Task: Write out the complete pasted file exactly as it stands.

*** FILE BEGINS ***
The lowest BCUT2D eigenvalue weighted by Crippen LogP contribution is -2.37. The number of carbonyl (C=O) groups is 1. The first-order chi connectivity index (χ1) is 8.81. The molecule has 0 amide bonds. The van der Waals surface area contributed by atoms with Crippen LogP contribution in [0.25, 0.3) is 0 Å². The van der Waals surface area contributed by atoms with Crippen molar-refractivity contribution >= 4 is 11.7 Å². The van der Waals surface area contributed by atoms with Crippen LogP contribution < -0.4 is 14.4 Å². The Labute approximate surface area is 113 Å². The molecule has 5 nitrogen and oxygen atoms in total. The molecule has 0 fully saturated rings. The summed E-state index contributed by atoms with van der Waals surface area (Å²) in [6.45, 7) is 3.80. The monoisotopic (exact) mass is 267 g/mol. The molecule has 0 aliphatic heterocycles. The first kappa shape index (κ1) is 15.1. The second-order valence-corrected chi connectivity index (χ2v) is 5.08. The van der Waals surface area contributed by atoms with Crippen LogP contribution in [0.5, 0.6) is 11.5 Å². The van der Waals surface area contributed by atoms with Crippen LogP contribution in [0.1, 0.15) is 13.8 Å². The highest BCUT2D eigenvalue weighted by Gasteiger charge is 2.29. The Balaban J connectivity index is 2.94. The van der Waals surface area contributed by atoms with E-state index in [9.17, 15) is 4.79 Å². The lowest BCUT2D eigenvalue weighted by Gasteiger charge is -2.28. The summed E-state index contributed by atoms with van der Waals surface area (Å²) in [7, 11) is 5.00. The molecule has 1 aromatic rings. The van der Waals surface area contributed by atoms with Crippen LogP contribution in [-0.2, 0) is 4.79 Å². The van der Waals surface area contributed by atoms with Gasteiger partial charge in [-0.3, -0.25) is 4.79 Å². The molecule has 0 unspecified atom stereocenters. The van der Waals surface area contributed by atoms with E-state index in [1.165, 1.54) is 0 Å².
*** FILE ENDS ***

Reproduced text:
The lowest BCUT2D eigenvalue weighted by Crippen LogP contribution is -2.37. The number of carbonyl (C=O) groups is 1. The first-order chi connectivity index (χ1) is 8.81. The molecule has 0 amide bonds. The van der Waals surface area contributed by atoms with Crippen LogP contribution in [0.25, 0.3) is 0 Å². The van der Waals surface area contributed by atoms with Crippen molar-refractivity contribution >= 4 is 11.7 Å². The van der Waals surface area contributed by atoms with Crippen LogP contribution < -0.4 is 14.4 Å². The Labute approximate surface area is 113 Å². The molecule has 5 nitrogen and oxygen atoms in total. The molecule has 0 fully saturated rings. The summed E-state index contributed by atoms with van der Waals surface area (Å²) in [6.45, 7) is 3.80. The monoisotopic (exact) mass is 267 g/mol. The molecule has 0 aliphatic heterocycles. The first kappa shape index (κ1) is 15.1. The second-order valence-corrected chi connectivity index (χ2v) is 5.08. The van der Waals surface area contributed by atoms with Crippen LogP contribution in [0.5, 0.6) is 11.5 Å². The van der Waals surface area contributed by atoms with Crippen LogP contribution in [0.1, 0.15) is 13.8 Å². The highest BCUT2D eigenvalue weighted by Gasteiger charge is 2.29. The Balaban J connectivity index is 2.94. The van der Waals surface area contributed by atoms with E-state index in [9.17, 15) is 4.79 Å². The lowest BCUT2D eigenvalue weighted by Gasteiger charge is -2.28. The summed E-state index contributed by atoms with van der Waals surface area (Å²) in [7, 11) is 5.00. The molecule has 1 aromatic rings. The van der Waals surface area contributed by atoms with Crippen LogP contribution in [-0.2, 0) is 4.79 Å². The van der Waals surface area contributed by atoms with Gasteiger partial charge in [-0.3, -0.25) is 4.79 Å². The molecule has 0 unspecified atom stereocenters. The van der Waals surface area contributed by atoms with E-state index in [1.165, 1.54) is 0 Å².